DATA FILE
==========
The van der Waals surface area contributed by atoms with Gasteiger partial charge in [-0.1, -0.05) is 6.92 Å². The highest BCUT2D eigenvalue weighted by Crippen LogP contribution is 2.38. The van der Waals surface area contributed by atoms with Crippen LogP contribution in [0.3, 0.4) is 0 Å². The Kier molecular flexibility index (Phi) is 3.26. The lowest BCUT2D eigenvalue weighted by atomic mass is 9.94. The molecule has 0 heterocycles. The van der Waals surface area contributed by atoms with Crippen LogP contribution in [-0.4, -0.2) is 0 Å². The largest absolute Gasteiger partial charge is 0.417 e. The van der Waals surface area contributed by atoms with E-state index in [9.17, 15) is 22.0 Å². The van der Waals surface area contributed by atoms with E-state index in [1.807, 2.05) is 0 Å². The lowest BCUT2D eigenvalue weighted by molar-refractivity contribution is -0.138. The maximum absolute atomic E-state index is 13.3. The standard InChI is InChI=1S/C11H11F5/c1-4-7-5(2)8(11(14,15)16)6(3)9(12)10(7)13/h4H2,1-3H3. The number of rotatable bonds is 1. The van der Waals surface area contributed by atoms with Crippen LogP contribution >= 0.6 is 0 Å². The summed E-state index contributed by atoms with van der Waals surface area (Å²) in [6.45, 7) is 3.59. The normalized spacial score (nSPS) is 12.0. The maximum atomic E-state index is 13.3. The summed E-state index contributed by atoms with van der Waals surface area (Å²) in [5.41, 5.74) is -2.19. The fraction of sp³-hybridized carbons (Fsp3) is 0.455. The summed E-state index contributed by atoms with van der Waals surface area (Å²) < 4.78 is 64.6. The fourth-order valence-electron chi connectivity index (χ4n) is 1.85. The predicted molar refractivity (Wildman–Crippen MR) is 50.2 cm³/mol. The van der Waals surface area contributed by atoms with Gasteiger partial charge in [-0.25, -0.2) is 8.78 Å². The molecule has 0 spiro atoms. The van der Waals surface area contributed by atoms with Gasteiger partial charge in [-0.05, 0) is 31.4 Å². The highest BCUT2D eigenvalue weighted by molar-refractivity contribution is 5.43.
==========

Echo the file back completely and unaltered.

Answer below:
The van der Waals surface area contributed by atoms with Gasteiger partial charge in [-0.1, -0.05) is 6.92 Å². The highest BCUT2D eigenvalue weighted by Crippen LogP contribution is 2.38. The van der Waals surface area contributed by atoms with Crippen LogP contribution in [0.3, 0.4) is 0 Å². The Kier molecular flexibility index (Phi) is 3.26. The lowest BCUT2D eigenvalue weighted by atomic mass is 9.94. The molecule has 0 heterocycles. The van der Waals surface area contributed by atoms with Crippen LogP contribution in [-0.4, -0.2) is 0 Å². The largest absolute Gasteiger partial charge is 0.417 e. The van der Waals surface area contributed by atoms with E-state index in [9.17, 15) is 22.0 Å². The van der Waals surface area contributed by atoms with E-state index in [1.807, 2.05) is 0 Å². The lowest BCUT2D eigenvalue weighted by molar-refractivity contribution is -0.138. The maximum absolute atomic E-state index is 13.3. The standard InChI is InChI=1S/C11H11F5/c1-4-7-5(2)8(11(14,15)16)6(3)9(12)10(7)13/h4H2,1-3H3. The number of rotatable bonds is 1. The van der Waals surface area contributed by atoms with Crippen LogP contribution >= 0.6 is 0 Å². The summed E-state index contributed by atoms with van der Waals surface area (Å²) in [6.45, 7) is 3.59. The normalized spacial score (nSPS) is 12.0. The maximum atomic E-state index is 13.3. The summed E-state index contributed by atoms with van der Waals surface area (Å²) in [5.41, 5.74) is -2.19. The fraction of sp³-hybridized carbons (Fsp3) is 0.455. The summed E-state index contributed by atoms with van der Waals surface area (Å²) < 4.78 is 64.6. The fourth-order valence-electron chi connectivity index (χ4n) is 1.85. The predicted molar refractivity (Wildman–Crippen MR) is 50.2 cm³/mol. The van der Waals surface area contributed by atoms with Gasteiger partial charge in [-0.25, -0.2) is 8.78 Å². The molecule has 0 spiro atoms. The van der Waals surface area contributed by atoms with Gasteiger partial charge in [-0.05, 0) is 31.4 Å². The highest BCUT2D eigenvalue weighted by molar-refractivity contribution is 5.43.